When the hammer falls: My journey to homeownership


#1

BNZ Community member @CatherineV bought her first home at auction and reflects on the process, the properties, and the panic before the final hammer fell.

My husband and I are both savers, so when we got married in 2014 we were both in a pretty good situation with our savings. Both of us have put aside a little bit from each of our paychecks since we started working just over a decade ago, which has paid for all sorts of stuff over the years. Once we decided to test the waters of the property market it meant we had our deposit ready to go.

Price ranges and properties

Getting started was all about the detail. We had to speak to the bank to get an idea of what we could afford and we got some really good advice from them and from BNZ Community blog posts on how to decide how much to borrow.

After a short time looking in Auckland and not finding what we wanted in our price range we had to consider other options. This meant considering different styles of properties like apartments rather than houses and extending our search geographically. It seems to be a common pain point for young buyers. After a while you tend to get rather tired of people suggesting you look further out when you’re already doing so and it’s a pretty personal decision as to where you live.

Open homes and spreadsheets and building reports, oh my!

It got quite intense. I’m now super familiar with the Trade Me Property app and could probably scan for new properties in my sleep. Our weekends consisted of going to 6+ open homes on a Saturday then back to the ones we liked on a Sunday. We’d often take Mum and/or Dad to get a second opinion. The whole process is time consuming and emotionally draining. I’d like somewhere and my husband wouldn’t.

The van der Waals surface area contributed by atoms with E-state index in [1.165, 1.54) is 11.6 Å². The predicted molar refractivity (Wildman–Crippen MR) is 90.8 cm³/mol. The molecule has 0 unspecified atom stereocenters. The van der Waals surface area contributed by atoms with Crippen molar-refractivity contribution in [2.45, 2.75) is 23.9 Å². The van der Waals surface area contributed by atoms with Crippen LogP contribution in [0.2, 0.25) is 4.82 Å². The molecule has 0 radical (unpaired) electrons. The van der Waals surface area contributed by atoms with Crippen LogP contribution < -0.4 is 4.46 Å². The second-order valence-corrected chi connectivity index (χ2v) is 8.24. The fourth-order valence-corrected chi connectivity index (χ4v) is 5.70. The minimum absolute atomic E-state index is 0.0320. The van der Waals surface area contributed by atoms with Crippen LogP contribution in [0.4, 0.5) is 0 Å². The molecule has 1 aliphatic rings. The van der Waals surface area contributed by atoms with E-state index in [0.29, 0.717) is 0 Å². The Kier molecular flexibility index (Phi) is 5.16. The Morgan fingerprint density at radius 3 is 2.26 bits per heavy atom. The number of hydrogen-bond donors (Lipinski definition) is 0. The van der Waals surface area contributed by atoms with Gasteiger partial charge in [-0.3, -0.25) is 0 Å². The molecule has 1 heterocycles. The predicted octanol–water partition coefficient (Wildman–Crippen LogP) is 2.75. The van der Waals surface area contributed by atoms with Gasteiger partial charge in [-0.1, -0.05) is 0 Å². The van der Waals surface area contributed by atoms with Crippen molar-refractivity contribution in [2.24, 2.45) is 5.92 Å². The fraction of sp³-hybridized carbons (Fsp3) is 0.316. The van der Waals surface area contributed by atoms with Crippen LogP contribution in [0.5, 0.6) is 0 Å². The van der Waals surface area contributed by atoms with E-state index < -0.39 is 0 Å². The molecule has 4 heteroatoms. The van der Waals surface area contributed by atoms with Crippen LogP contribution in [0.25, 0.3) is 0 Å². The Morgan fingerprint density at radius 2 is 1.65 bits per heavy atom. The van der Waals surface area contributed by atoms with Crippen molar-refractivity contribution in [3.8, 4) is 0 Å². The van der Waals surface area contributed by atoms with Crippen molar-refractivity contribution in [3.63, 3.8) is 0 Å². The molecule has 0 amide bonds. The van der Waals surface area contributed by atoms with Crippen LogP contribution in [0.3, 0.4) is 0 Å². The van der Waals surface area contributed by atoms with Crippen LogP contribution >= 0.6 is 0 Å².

When we got back from open homes we’d do a summary of them all and grade the ones we both liked. We had a spreadsheet where we would mark components of the property out of 10 and give the place an overall score. We’d mark things like location, size, street noise, kitchen and other benefits. It was really useful to geta bit more of an objective view, and is a great tip from this blog on what to look out for at open homes.

Finding ‘The One’

When we found a place we both liked it was time to get a building report. This was where it got painful. We were looking at apartments so had to be really careful. Not once but twice I had my heart set on a place only to get a building report and discover it was leaky. Depending on your builder and whether you get a written or verbal report, you’re looking at $300-600 each time. It’s a cost but one that we had to absorb. It’s nothing compared to the potential cost of buying a leaky property that would require a major investment on top of our purchase price.

Before going to an auction we needed to go to the bank to get pre-approval. When you bid it’s unconditional so you need to have all your ducks in a row. This blog gives a rundown of what you need to think about beforehand.

The big day

Auction day was absolutely terrifying. I’ve never been so scared in my entire life. From the minute I woke up until the day after the auction I was in a state of panic. My husband actually suggested I don’t go into the auction room as I looked so petrified but I made it in the end.

One of the bits of advice we were given was to have a pinch price, a buy price and a top price. I’d suggest also having a ‘top top’ price for the day. Including these prices on the spreadsheet helps. We ended up winning, on our ‘top top’ price. After that you’re taken away to arrange to pay the 10% deposit and sign all the paperwork.

Then it’s all over. After the hammer falls on the biggest financial investment many of us will ever make, there can be a sense of panic.  I felt it but there was also celebration at feeling like we’d reached a milestone. Corks may have popped. Good luck to any of you on this journey at the moment.


#2

Great article on the process of buying a home. I can certainly relate to it, although we didn’t have the nerve-wracking experience of an auction.

Although it’s a long and sometimes frustrating process, it’s all worth it when you’re finally handed the keys to your new home. Something that’s becoming harder and harder to do in Auckland, unfortunately…